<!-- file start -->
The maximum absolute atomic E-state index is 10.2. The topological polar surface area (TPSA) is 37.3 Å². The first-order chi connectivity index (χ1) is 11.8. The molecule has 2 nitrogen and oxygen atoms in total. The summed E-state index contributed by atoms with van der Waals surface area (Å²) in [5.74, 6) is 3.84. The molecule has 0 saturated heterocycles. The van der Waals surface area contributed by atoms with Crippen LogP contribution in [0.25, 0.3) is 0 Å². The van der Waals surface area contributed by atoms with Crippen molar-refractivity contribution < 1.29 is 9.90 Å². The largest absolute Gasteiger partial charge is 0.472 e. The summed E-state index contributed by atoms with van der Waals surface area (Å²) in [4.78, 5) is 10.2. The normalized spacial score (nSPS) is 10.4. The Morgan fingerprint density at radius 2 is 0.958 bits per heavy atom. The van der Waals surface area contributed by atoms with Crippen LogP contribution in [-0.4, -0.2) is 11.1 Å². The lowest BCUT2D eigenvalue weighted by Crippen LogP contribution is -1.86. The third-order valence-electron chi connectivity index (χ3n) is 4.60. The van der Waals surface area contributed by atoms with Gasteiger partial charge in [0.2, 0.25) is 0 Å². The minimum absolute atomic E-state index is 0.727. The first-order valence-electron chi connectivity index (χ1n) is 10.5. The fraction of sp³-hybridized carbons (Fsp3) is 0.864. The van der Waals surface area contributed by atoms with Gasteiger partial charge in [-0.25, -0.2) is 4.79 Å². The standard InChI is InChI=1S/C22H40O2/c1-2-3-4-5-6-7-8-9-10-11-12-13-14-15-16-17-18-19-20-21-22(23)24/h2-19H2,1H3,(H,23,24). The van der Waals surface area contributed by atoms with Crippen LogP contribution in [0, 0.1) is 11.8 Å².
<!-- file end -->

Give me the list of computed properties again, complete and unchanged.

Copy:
The maximum absolute atomic E-state index is 10.2. The topological polar surface area (TPSA) is 37.3 Å². The first-order chi connectivity index (χ1) is 11.8. The molecule has 2 nitrogen and oxygen atoms in total. The summed E-state index contributed by atoms with van der Waals surface area (Å²) in [5.74, 6) is 3.84. The molecule has 0 saturated heterocycles. The van der Waals surface area contributed by atoms with Crippen LogP contribution in [0.25, 0.3) is 0 Å². The van der Waals surface area contributed by atoms with Crippen molar-refractivity contribution < 1.29 is 9.90 Å². The largest absolute Gasteiger partial charge is 0.472 e. The summed E-state index contributed by atoms with van der Waals surface area (Å²) in [4.78, 5) is 10.2. The normalized spacial score (nSPS) is 10.4. The Morgan fingerprint density at radius 2 is 0.958 bits per heavy atom. The van der Waals surface area contributed by atoms with Crippen LogP contribution in [-0.4, -0.2) is 11.1 Å². The lowest BCUT2D eigenvalue weighted by Crippen LogP contribution is -1.86. The third-order valence-electron chi connectivity index (χ3n) is 4.60. The van der Waals surface area contributed by atoms with Gasteiger partial charge in [0.2, 0.25) is 0 Å². The minimum absolute atomic E-state index is 0.727. The first-order valence-electron chi connectivity index (χ1n) is 10.5. The fraction of sp³-hybridized carbons (Fsp3) is 0.864. The van der Waals surface area contributed by atoms with Gasteiger partial charge in [-0.25, -0.2) is 4.79 Å². The standard InChI is InChI=1S/C22H40O2/c1-2-3-4-5-6-7-8-9-10-11-12-13-14-15-16-17-18-19-20-21-22(23)24/h2-19H2,1H3,(H,23,24). The van der Waals surface area contributed by atoms with Crippen LogP contribution in [0, 0.1) is 11.8 Å².